Suspect Charged With Shoving Man Onto Blue Line Subway Tracks


Estep's wife paid the required 10 percent, $20,000, on Tuesday evening, at around 6:40 p.m. on Tuesday, according to the Tribune. Estep's attorney had earlier indicated in court that Estep could post only about $5,000.

Estep was also charged with a misdemeanor count of trespassing without paying at a CTA stop, but police say no additional details are available at this time.

On Aug. 1, the 46-year-old casualty, Ben Benedict, was holding up to board a prepare at the Washington station when another man moved toward him from behind.

Estep is being held on $200,000 bail, DNAInfo reports.

Benedict said Estep was standing just feet away from him on the platform for "two or three minutes" minutes prior to the unprovoked attack. Benedict, perplexed a prepare could arrive, shouted for offer assistance.

Police did not issue an alert after the attack.

A video released by police more than a month after the alleged attack - following an inquiry by the Tribune - showed a suspect hopping a turnstile at the station, but didn't show footage of the incident.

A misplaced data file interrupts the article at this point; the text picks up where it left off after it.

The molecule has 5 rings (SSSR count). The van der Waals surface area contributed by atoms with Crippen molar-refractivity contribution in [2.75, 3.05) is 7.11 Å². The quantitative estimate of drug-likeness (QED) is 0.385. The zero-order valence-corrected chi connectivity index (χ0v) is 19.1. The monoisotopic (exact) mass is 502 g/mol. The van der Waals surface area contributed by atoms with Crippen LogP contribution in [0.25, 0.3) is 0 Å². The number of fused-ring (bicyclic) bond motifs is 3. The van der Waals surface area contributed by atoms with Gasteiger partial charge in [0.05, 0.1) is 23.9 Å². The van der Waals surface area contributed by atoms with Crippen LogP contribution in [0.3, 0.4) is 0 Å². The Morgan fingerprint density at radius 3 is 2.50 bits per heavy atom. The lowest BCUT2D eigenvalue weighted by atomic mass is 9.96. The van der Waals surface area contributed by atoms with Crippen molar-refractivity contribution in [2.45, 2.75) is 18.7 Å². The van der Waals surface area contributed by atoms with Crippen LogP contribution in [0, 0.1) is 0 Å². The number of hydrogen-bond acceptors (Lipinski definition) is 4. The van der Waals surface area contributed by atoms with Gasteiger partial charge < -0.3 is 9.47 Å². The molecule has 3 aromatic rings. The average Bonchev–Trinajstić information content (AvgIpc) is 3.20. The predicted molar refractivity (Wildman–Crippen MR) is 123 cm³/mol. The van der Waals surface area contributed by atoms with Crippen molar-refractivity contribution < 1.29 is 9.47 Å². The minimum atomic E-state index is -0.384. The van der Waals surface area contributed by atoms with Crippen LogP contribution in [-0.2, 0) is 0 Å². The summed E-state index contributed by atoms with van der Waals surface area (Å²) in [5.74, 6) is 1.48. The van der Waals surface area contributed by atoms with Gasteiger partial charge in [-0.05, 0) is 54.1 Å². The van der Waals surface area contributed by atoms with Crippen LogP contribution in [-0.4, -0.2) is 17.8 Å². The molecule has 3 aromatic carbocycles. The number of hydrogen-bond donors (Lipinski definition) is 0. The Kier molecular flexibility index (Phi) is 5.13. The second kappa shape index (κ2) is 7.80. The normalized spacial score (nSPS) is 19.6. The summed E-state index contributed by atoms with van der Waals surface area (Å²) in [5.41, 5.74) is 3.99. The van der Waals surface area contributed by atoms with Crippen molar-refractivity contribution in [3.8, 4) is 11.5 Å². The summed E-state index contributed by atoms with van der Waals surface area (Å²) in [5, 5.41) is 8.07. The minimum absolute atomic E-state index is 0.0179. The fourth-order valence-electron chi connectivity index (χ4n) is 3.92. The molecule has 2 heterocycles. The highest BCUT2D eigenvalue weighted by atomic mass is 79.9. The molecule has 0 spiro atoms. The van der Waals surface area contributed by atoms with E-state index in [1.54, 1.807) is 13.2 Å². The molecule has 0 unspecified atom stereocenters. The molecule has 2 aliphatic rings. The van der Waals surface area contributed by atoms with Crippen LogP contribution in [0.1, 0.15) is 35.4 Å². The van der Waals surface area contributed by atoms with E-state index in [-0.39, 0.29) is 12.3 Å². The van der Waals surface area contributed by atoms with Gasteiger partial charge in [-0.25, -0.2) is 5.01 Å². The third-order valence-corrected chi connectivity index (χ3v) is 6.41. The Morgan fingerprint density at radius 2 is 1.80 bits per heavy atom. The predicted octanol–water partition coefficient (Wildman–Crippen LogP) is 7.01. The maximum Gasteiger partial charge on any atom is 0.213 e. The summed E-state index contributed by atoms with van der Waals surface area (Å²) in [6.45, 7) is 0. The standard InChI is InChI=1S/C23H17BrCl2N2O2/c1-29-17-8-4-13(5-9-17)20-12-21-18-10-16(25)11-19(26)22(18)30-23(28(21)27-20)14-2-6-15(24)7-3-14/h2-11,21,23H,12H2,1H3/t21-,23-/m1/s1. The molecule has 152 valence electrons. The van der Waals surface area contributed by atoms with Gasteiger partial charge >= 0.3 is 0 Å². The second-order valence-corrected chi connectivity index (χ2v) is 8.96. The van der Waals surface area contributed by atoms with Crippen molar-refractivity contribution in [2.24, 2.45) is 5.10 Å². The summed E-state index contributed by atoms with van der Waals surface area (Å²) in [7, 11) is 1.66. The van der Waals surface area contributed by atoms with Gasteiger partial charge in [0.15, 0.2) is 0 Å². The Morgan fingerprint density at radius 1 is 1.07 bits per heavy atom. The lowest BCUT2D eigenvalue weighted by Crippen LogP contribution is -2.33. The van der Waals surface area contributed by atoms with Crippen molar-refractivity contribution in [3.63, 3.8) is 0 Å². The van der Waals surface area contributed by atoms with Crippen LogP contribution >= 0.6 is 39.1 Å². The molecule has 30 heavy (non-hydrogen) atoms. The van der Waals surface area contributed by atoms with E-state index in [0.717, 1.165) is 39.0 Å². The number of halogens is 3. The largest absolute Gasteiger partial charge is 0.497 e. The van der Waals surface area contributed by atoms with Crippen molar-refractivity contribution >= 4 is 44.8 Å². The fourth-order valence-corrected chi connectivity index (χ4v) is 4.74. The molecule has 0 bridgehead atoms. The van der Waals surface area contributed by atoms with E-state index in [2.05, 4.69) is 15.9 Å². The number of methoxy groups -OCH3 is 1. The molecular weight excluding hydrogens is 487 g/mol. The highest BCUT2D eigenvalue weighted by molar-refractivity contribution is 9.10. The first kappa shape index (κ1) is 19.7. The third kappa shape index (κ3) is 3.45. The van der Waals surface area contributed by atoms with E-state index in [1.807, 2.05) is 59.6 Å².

"There's no information that they knew each other prior", Chicago police spokesman Anthony Guglielmi told the newspaper. But after Benedict spoke to the Chicago Tribune about the attack on September 7, police released more information.

Estep is now working as a senior data analyst at healthcare company Procured Health, according to his LinkedIn page.

His attorney, Vadim Glozman, disputed prosecutors' version of events, saying that the identification of Estep was tenuous because the surveillance images were unclear. Only after other commuters were able to circle the attacker was Benedict able to safely get back to the platform, Benedict told the paper.

He looked down the tracks but didn't see a train approaching. Benedict fell on the tracks, missing the zapped and conceivably destructive third rail, and after that gazed toward the man who'd pushed him.

"It was like a lion looking at his prey, that's kinda what it looked like to me", he said.

The man pushed the casualty, making him fall onto the tracks.

Benedict told the Tribune the attack wasn't an accidental nudge, but a "full-on running push".